Interim injunctions—variation and discharge
Interim injunctions—variation and discharge

The following Dispute Resolution practice note provides comprehensive and up to date legal information covering:

  • Interim injunctions—variation and discharge
  • Expiry of an interim injunction
  • Discharge or variation of an interim injunction
  • Applying to vary or discharge interim injunctions granted at on notice hearings
  • Applying to vary or discharge interim injunctions granted at without notice hearings
  • Grounds for discharging an interim injunction
  • Appealing interim injunctions
  • Requests to be released from undertakings

Coronavirus (COVID-19): The guidance detailing normal practice set out in this Practice Note may be affected by measures concerning process and procedure in the civil courts that have been introduced as a result of the coronavirus (COVID-19) pandemic. For further information, see Practice Note: Coronavirus (COVID-19) implications for dispute resolution.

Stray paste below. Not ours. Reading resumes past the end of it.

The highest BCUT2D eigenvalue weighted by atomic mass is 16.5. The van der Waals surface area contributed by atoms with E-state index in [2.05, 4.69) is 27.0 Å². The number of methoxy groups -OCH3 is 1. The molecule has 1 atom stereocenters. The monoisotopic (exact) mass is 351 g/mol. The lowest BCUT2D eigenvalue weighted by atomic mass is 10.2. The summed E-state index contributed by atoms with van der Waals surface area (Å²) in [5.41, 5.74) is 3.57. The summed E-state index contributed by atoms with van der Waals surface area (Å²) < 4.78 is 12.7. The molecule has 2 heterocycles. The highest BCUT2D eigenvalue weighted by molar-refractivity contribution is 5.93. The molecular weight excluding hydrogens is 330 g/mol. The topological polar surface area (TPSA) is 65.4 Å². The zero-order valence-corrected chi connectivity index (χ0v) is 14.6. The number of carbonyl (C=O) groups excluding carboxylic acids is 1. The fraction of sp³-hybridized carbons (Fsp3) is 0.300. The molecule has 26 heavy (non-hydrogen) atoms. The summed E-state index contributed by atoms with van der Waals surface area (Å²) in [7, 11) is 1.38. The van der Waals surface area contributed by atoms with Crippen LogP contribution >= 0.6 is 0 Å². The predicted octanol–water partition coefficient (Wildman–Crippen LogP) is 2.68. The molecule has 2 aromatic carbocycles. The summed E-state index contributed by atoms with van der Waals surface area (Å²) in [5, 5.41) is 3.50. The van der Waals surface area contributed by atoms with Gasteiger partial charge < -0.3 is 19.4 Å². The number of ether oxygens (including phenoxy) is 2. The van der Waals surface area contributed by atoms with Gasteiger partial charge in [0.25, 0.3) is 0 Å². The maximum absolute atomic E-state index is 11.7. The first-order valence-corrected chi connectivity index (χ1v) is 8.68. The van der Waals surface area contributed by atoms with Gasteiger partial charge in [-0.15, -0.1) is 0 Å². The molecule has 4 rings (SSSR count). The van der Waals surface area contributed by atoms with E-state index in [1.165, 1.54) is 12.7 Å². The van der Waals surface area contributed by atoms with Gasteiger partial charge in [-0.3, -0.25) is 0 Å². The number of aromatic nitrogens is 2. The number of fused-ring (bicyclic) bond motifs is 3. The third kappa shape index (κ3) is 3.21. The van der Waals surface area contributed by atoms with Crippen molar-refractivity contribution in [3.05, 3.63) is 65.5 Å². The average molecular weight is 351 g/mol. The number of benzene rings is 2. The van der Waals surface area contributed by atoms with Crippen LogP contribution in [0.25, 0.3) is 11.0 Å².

This Practice Note explains the circumstances in which an interim injunction may come to an end (whether through expiry or discharge) or be varied, as well as considering whether it is possible to vary undertakings. It also briefly addresses appeals against interim injunctions.

For more general guidance on injunctions, see: Interim and final injunctions—overview, as well as Practice Notes:

  1. Interim injunctions—the American Cyanamid guidelines

  2. Interim injunctions—opposing on notice applications

  3. Interim injunctions—opposing without notice applications

  4. Injunctions—key and illustrative decisions

Expiry of an interim injunction

An order for an injunction made in the presence of all parties to be bound by it, or made at a hearing of which they have had notice, may state that it is effective until trial or further order (CPR PD 25A, para 5.4).

If an interim injunction is expressed to be granted ‘until further order’ it does not expire as soon as the court makes any other order. Rather, it continues until an order of the court dealing specifically with the subject matter of the injunction discharges it either expressly or by implication (Cantor Index

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